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Formula 1

Mark Hughes: Ferrari had Red Bull pace in Australia

by Mark Hughes
6 min read

It looks like finger trouble may have been responsible for the sticking rear brake caliper on Max Verstappen’s Red Bull. A suspected improperly secured caliper brought about his first mechanical retirement from a Formula 1 race since this same event two years ago – and effectively secured Carlos Sainz and Ferrari's Australian Grand Prix victory.

But there’s every indication that Sainz could have made a fight of it even if the Red Bull had been fully reliable.

Graining of fronts and rears on both the medium and hard compounds made the tyre equation really challenging on Albert Park’s still-smooth surface. Just like the last time graining was a limitation – Las Vegas last year, pictured below – the Ferrari was very quick and consistent.

Charles Leclerc, Ferrari, and Max Verstappen, Red Bull, Las Vegas GP, F1

Recall that only an inopportunely-timed safety car lost Charles Leclerc that race to Verstappen. Furthermore, this Ferrari is a way better car than that one.

Sainz made brilliant use of it, with a performance all the more remarkable given his bed-ridden, post-op lead-up to this weekend. Having only lost pole to Verstappen through a high-speed snap in the seventh-gear Turn 9-10, he went into the race with the strong feeling that it wasn’t necessarily going to follow the pattern of Red Bull increasing its advantage on race day through superior tyre usage.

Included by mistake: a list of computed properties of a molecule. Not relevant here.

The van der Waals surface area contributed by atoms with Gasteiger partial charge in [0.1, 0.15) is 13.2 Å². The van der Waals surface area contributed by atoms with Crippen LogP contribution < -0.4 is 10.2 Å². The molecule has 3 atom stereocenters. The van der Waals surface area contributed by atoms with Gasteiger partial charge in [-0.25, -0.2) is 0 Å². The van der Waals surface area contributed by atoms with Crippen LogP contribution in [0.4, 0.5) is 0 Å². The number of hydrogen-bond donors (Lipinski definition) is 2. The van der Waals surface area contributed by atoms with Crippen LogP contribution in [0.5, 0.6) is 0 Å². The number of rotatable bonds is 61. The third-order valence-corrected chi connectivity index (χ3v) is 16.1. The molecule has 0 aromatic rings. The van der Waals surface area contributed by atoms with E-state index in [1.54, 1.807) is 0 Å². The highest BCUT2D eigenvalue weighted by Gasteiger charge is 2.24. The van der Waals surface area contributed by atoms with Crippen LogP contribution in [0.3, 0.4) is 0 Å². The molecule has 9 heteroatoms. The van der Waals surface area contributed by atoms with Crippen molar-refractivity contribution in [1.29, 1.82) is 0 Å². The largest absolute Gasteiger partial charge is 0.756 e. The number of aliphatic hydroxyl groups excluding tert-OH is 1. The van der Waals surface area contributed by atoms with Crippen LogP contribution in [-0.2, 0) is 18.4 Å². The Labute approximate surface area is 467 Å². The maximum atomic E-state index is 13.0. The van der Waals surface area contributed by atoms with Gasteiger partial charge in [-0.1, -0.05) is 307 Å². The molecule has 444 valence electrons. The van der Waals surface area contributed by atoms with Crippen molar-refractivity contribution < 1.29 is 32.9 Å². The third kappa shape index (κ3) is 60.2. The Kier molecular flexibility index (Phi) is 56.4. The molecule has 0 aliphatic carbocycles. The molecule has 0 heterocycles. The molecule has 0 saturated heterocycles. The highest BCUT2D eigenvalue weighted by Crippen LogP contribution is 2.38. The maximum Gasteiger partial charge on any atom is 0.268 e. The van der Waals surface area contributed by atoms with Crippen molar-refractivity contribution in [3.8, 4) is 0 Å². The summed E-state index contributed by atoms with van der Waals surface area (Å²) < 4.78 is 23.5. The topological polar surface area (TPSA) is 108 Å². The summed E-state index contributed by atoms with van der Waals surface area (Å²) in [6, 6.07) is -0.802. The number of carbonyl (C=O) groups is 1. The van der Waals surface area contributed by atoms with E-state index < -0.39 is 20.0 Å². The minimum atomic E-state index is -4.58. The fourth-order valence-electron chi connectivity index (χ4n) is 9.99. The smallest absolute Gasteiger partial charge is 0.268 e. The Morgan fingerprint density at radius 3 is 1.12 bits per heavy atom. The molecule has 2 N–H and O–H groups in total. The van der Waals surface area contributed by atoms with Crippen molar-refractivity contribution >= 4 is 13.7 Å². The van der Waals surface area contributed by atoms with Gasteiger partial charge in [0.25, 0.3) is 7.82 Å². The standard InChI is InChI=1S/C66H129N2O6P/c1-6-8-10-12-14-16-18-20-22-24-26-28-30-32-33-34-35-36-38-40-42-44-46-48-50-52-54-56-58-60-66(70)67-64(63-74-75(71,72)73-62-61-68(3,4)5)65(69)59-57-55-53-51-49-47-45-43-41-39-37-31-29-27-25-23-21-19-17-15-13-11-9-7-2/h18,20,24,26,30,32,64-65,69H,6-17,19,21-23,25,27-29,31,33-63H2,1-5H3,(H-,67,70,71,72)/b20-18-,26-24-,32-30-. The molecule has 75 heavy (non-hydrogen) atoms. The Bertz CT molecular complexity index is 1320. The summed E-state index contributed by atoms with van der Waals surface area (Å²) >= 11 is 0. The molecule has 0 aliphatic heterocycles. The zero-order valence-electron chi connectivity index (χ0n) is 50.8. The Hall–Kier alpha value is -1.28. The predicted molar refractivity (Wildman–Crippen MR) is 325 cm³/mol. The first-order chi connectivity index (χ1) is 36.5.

He and the Ferrari were handling the graining challenge well. Red Bull had a scrappy Friday and even if it had got much closer to the car’s sweet spot by the end of qualifying, there was nothing to suggest that its control of the graining would actually be better than Ferrari’s.

Carlos Sainz, Ferrari, Australian GP, F1

The switch by Pirelli to the softest compound range moved the race decisively to a two-stop.

On a track still smooth from its 2022 resurfacing and with not much for the tyre to bite into, relatively little energy is fed into the core structure of the tyre, leaving the tread unsupported. Hence the graining of fronts and rears on all three compounds, reducing their wear life.

This was a wear-limited race, not a thermal-limited one. What the Red Bull has been so superb at in the last three seasons is controlling the thermal degradation better than other cars. That wasn’t the issue around here.

Being in clean air was a big part of being able to keep that graining under control and Verstappen – having reported that the balance felt great on the lap to the grid – won the start and had pulled out a second on Sainz around the opening lap. But with DRS available from the second lap, Sainz was closing back upon him, with every intention of fighting for position.

Verstappen’s sticking left-rear caliper gave something of a handbrake effect as he went through Turn 3 on the second lap, the resultant twitchy moment over the exit kerb giving Sainz the run which allowed him to pass on the DRS run up to Turn 9.

Max Verstappen, Red Bull, and Carlos Sainz, Ferrari, F1

Then the smoke from the sticking caliper, the heat build-up within the sealed ‘cake tins’ immense and you probably saw the mini explosion as the pressure exploded those tins just as he was entering the pitlane to retire.

It was relatively straightforward from there for Sainz. In clear air he was able to look after the tyres while maintaining a good pace.

Lando Norris was holding off Leclerc in a McLaren not quite as quick, but with the other McLaren of Oscar Piastri just behind threatening to undercut Leclerc. Ferrari was thereby obliged to bring in Leclerc early on lap nine (freeing Norris to stay out, as Piastri followed the Ferrari in). This undercut Leclerc past Norris but in the process put him at a further disadvantage to Sainz.